But those who truly love the Church know that it was made to fly by the power of the Holy Spirit.  And a dying church can be a place of spiritual injury, a cluster of injured souls straining to survive as a human institution instead of reaching for the sky as a creature of God.  The Church should not exist to avoid hurt feelings, to maintain friendships or to preserve historical character in the neighborhood.  The Church exists to make disciples, and when the disciples are at the end of their rope, tired and thirsty for spiritual nurture, maybe someone needs to put the institution out of its misery.

Nobody wants to be the one to crush the butterfly.  It makes you look heartless and cruel.  But there is a kind of love that knows when it’s time to do just that.

The butterfly, remember, is living its second life.  It has already experienced resurrection once, so it has no fear for its future beyond the grave.  Shouldn’t this also be true of the Church?

 

* Photograph by Estela Romero, licensed by Creative Commons.

The Church After Katrina

Camp Restore/ Prince of Peace

Camp Restore/
Prince of Peace

Last week I went on an unforgettable mission trip to New Orleans and encountered a couple churches that gave me a lot to think about.

One was Prince of Peace Missouri Synod Lutheran Church.  In 2005, Hurricanes Katrina and Rita ravaged the Gulf Coast from Texas to Alabama.  Over 250,000 homes were destroyed, plus businesses and community buildings.  Prince of Peace, once a thriving church and school, was flooded.  But with assistance from the wider church, its expansive building was renovated and converted into a volunteer camp, now called Camp Restore (a separate non-profit agency), which brought in thousands of volunteer workers to do hurricane clean-up.

Camp Restore has become a thriving center that provides bunk style housing and meals and matches volunteers with work sites where they do everything from hanging drywall to playing bingo with senior citizens.  They average over 3,000 volunteers per year.

Meanwhile, Prince of Peace is a tiny shadow of its former self.  At one time, they housed over a hundred members and a busy Lutheran school.  Since Katrina decimated the population of their community, they are down to about ten members.

I asked Bill, the church’s president, what it was like to experience such a massive loss of members all at one time.  “Well, honestly,” he said.  “We had other things to be thinking about.”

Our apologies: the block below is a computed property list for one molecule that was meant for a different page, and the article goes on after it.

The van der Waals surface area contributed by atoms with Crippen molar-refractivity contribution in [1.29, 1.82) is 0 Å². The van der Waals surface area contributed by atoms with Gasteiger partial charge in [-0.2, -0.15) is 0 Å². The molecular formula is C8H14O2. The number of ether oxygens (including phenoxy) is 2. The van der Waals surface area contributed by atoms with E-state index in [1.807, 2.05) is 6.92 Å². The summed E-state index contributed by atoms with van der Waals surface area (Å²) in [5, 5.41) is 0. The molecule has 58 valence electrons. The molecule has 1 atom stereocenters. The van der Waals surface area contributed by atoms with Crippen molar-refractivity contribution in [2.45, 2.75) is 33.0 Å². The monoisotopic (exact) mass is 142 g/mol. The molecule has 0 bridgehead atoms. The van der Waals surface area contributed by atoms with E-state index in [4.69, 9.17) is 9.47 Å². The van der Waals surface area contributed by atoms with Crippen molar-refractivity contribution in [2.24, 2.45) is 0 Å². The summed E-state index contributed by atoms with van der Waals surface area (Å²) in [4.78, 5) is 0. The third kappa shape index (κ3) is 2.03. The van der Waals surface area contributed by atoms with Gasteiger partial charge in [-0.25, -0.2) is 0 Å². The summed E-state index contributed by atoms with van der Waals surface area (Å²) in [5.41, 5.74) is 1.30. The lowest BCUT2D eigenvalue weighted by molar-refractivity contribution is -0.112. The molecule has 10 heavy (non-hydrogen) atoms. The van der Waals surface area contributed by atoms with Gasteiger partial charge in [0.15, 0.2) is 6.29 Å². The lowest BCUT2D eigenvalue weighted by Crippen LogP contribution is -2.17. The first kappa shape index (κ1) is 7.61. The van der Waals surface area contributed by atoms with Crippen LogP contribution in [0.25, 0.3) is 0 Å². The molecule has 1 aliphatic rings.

Those “other things” included the clean-up and restoration of an entire city.  “The only people who stayed,” Bill explained, “were the people who still had a house, a job, or a family here.  Everyone else left.”

Today, Bill occasionally stands in line to eat breakfast and meet some of the volunteers that crowd his church’s sanctuary for meals at long dining tables.  Recently, after years of meeting on Sunday mornings, the tiny congregation decided to try worshiping on Wednesday nights.  They invited the volunteers to join them, and the first Wednesday they tried it, they ran out of communion elements, because they weren’t expecting so many people in worship.

I had the privilege of worshiping alongside the congregation one Wednesday during my stay, and was joined by about 30 other volunteers.   Although in many places, Missouri Synod Lutherans do not share communion with people of other traditions, we were all welcome to kneel and partake at Prince of Peace.

I had to wonder what the Prince of Peace congregation is made of: they have survived one of the fiercest hurricanes in history and stayed in place.  Yet they have also take a huge leap into new territory, allowing their building to be transformed from a traditional church and school into an entirely different kind of ministry in rapid response to an emerging need, making all the sacrifices necessary in order to do that.

What can you and I learn from this tiny, amazing congregation?

 

 

 

Not Today

Die todayI had an encounter recently that left me feeling dejected: at a gathering of clergy, a pastor poured out to me his frustration with his declining church.  He could not get the congregation to change their behavior, even though they were on a path of steep decline.  He was looking for some answer, some ray of hope.  All I could do was listen and nod my head.

I went home and asked my husband, “What am I supposed to say to these people?  Your church might die.  Sorry about that.” 

He looked at me for a moment, and then said, “Not today.”

“What?”

“They’re not going to die today,” he repeated.

It took me a second to get my head around that. My husband, a farmer, speaks from experience.  This is a guy who works to keep animals alive every day.  They get diarrhea and pneumonia and swallow pieces of metal.  He is always injecting someone with penicillin or patching a sore eye or bandaging a hoof.  When a heifer is gasping for life and he’s pumping her veins with electrolytes, he is saying, “You might die.  But not today.  Today, it’s my job to keep you alive in case you get stronger tomorrow.”

In his usual sparse way, he had said so much.  If you are not closing your doors today, there is still work to be done.  Any church that is worrying about the fact that they might close some time in the future is wasting time.  There is important ministry to be done today.  And I don’t mean cleaning the grout in the church kitchen tile.  I mean, there is a mouth to feed, a grieving family to be comforted, a love to be celebrated, a story to be told, a cold body to be warmed.